Your business etiquette when traveling to the Philippines should adapt to the culture at hand.
Here are some tips for making a good impression on your Pilipino business counterparts:
Getting a business contact in the Philippines can prove a little difficult. It’s likely that you’ll have to have a go-between to introduce you to the proper people. Without the introduction it’s nearly impossible to just start business with an established Philippine company. Letters of introduction from friends or business partners may pave the way if the associates have worked together in the past.
It’s usually not necessary to have business cards or paperwork translated. English is the customary language for businesses in the Philippines. Present and receive business cards with both hands. Make a show of studying the card, even asking questions, before putting it aside. Be on time for all appointments and wait patiently if your party is late. Business hours are similar to those in the U.S.
Dress in suits and ties for men and conservative styles for women. Low necklines and high-rise hems are not acceptable. Bright colors are okay – not so in some countries. You’ll get a better idea of how casual you can go after you see what everyone else is wearing. As an outsider it’s better to be overdressed than to appear to casual.
Make eye contact during introductions but break eye contact throughout conversations. Holding eye contact for long periods of time is rude. As with other countries of the region it’s important not to cause a counterpart to “lose face” by embarrassing him in any way. Causing another person or yourself to lose face can spell the end of your business relationship.
Names can be tricky in the Philippines. Many people take their father’s and mother’s last names, with the father’s name being listed first. Use “Mr.”, “Mrs.” or “Miss” and the father’s name when addressing someone. Use professional titles when known, until the day comes when you are asked to be more casual.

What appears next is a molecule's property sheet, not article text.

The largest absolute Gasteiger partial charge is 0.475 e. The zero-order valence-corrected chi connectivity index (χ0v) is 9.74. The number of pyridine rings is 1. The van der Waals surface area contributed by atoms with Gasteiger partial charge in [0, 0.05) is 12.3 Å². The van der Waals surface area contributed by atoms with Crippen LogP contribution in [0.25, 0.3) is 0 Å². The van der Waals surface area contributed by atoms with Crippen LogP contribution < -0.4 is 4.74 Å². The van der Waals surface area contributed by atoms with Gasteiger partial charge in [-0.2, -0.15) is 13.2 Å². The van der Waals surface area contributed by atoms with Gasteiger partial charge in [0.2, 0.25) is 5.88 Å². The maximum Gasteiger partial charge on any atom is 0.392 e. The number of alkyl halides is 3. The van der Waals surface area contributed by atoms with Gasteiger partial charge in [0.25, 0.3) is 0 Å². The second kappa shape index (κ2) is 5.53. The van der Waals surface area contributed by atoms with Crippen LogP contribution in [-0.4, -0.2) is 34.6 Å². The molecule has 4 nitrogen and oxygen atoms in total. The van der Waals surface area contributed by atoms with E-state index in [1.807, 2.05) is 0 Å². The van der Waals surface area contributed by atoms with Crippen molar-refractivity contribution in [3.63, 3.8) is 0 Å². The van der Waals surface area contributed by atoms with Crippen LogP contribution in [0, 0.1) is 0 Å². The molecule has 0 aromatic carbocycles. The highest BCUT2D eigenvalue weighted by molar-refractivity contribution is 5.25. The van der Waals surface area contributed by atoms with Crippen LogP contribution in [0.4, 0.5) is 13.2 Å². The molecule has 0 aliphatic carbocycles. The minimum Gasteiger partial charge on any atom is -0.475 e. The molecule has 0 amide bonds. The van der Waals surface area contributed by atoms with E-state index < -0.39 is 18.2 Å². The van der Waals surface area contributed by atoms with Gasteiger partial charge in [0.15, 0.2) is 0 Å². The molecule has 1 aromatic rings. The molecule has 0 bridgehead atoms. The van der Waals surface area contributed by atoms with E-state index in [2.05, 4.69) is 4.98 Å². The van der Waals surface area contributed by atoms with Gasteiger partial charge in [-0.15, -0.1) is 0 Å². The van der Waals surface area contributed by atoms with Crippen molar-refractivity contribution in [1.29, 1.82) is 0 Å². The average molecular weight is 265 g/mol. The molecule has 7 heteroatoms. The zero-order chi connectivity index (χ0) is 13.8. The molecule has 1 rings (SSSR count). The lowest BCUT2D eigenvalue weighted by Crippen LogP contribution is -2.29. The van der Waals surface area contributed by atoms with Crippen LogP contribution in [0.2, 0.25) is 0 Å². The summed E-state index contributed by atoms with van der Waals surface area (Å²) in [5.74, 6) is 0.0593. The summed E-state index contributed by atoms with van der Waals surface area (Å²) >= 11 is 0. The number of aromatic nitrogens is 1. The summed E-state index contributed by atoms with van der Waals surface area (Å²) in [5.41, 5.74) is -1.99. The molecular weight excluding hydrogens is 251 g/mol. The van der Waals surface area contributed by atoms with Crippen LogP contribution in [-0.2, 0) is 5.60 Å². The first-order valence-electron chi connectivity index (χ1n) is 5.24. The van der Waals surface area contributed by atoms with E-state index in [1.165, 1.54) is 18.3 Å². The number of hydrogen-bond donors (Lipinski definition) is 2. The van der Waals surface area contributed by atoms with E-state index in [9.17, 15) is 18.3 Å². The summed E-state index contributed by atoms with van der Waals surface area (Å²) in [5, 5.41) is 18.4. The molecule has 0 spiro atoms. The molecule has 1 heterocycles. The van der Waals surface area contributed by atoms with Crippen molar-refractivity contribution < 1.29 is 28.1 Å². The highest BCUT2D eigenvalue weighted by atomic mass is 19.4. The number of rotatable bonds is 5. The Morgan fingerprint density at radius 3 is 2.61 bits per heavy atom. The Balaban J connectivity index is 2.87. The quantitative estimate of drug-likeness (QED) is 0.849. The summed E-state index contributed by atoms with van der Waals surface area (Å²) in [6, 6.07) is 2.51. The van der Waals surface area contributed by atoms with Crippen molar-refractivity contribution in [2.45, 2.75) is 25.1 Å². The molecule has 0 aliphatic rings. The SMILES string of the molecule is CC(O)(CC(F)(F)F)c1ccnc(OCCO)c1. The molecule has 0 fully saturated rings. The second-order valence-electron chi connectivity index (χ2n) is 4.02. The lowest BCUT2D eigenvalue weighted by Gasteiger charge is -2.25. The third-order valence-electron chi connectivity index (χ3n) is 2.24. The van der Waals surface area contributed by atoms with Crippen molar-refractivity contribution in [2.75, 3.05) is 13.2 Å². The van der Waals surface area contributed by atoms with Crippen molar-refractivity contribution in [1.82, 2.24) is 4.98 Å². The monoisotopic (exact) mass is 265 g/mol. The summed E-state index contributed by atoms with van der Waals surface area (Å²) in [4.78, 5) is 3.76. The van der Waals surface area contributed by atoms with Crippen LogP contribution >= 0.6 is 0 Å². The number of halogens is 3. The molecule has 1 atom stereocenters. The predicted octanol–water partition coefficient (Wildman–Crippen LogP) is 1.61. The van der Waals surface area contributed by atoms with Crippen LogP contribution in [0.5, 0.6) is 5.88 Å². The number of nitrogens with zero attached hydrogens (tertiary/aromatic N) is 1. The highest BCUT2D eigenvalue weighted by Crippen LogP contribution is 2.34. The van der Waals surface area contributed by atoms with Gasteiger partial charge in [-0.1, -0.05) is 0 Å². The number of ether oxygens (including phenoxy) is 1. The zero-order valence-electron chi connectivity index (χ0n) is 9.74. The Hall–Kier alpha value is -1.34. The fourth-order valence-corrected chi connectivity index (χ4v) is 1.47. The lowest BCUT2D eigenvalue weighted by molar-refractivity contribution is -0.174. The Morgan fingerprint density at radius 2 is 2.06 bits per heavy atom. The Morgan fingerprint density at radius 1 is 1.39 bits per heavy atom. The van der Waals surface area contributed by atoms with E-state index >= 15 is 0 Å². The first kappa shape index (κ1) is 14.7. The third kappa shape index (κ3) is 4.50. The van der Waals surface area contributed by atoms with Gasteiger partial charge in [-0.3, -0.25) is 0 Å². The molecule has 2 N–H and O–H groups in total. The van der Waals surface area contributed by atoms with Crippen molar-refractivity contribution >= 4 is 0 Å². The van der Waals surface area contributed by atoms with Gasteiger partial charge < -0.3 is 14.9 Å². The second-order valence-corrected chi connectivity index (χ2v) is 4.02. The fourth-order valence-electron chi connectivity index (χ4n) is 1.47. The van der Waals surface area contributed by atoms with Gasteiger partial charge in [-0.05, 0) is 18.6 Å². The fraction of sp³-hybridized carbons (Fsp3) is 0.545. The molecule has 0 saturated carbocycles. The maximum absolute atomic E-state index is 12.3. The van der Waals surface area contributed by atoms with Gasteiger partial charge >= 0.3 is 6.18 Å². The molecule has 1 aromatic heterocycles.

“Have you eaten?” is a way of asking how you are. It does not require a response explaining when and what you ate. Instead, just say “yes, thank you”. Shake hands when introduced but do not offer to make physical contact with a Filipino woman. If she is willing she will hold out her hand to shake.
It’s important that your associates in the Philippines like you as a person. In this culture business matters will not go forward until they feel as though they know you personally. Don’t be surprised if they ask you about your marital status, salary, age and other personal questions. Side step anything that makes you uncomfortable. It’s the norm to spend much time getting to know each other before proceeding with business matters. Some of this can be done on the phone.
Being tactful is very important for your business. Filipinos find it difficult to be negative so you’ll rarely hear the words “no” or “not”. Follow suit and avoid these words as well. Be subtle when declining an offer and learn to read between the lines of your associates. “Maybe” will often replace the word “no”. And sometimes you’ll be told “yes”, but with little enthusiasm which actually means “probably not”.